U.S. government debt prices were mixed on Wednesday as investors prepared for the release of President Donald Trump's tax plan and eyed fresh supply.
The Treasury Department auctioned $34 billion in five-year notes at a high yield of 1.875 percent. The bid-to-cover ratio, an indicator of demand, was 2.34.
Indirect bidders, which include major central banks, were awarded 57.3 percent. Direct bidders, which includes domestic money managers, bought 5.3 percent.
The yield on the 5-year note was 1.838 percent after the sale.
The yield on the benchmark 10-year Treasury notes, which moves inversely to price, rose to 2.305 percent, while the yield on the 30-year Treasury bond was also higher at 2.963 percent.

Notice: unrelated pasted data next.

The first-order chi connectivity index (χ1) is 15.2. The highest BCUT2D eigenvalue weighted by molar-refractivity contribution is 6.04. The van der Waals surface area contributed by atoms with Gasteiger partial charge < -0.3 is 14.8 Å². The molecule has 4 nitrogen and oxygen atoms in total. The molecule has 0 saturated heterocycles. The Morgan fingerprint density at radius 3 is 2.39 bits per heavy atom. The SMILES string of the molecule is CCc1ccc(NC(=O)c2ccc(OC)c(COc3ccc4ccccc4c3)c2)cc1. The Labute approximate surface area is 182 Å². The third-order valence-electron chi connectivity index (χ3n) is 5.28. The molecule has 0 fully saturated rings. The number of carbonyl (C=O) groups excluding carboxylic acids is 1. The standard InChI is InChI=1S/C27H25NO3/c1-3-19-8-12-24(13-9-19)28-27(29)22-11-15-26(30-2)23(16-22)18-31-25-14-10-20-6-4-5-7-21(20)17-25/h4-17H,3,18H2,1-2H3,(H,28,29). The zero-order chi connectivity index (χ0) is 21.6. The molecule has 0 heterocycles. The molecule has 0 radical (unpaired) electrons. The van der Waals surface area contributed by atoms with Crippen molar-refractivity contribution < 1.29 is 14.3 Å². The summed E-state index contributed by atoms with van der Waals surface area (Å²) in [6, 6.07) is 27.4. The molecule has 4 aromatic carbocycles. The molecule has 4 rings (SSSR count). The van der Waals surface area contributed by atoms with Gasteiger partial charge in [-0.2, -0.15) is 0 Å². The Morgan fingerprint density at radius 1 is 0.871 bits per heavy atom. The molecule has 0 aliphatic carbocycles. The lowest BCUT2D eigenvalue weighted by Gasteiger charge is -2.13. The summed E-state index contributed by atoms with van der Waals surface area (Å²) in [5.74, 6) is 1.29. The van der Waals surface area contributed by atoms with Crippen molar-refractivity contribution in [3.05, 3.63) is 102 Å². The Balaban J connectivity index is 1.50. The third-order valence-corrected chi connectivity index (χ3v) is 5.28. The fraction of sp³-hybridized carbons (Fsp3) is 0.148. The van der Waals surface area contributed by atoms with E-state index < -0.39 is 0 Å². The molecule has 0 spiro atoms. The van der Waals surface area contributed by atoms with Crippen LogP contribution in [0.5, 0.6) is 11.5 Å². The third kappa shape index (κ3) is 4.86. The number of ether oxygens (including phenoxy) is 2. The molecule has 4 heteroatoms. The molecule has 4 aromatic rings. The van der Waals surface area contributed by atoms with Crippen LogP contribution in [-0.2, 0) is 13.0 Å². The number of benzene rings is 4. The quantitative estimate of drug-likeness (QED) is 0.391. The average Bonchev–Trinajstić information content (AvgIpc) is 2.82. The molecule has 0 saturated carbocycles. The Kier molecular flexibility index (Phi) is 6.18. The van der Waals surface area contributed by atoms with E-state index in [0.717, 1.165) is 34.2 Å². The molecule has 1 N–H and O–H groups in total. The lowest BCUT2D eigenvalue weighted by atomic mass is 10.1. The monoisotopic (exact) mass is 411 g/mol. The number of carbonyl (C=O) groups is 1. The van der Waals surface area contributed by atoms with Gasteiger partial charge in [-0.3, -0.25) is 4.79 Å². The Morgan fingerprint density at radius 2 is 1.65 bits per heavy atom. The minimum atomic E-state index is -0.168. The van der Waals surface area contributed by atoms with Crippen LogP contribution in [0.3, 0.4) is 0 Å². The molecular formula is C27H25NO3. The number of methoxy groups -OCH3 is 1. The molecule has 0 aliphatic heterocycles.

There were no major economic data reports scheduled yet Trump is due to release what he has described as a "massive" tax plan on Wednesday. U.S. stocks had surged in the previous session as Congress appeared on track to release its budget in time to avoid a government shutdown later in the week.
Treasury Secretary Steven Mnuchin confirmed that the tax plan the Trump administration will outline Wednesday afternoon will call for a 15 percent corporate rate.
In oil markets, prices fell as the combination of increased crude supplies in the U.S. and record supplies in the rest of the world cast further doubt over OPEC's ability to sufficiently reduce a global overhang.
Brent crude traded at around $51.54 a barrel on Wednesday, down 1.07 percent, while U.S. crude was around $49.28 a barrel, down 0.56 percent.
—CNBC's Patti Domm and Jacob Pramuk contributed to this report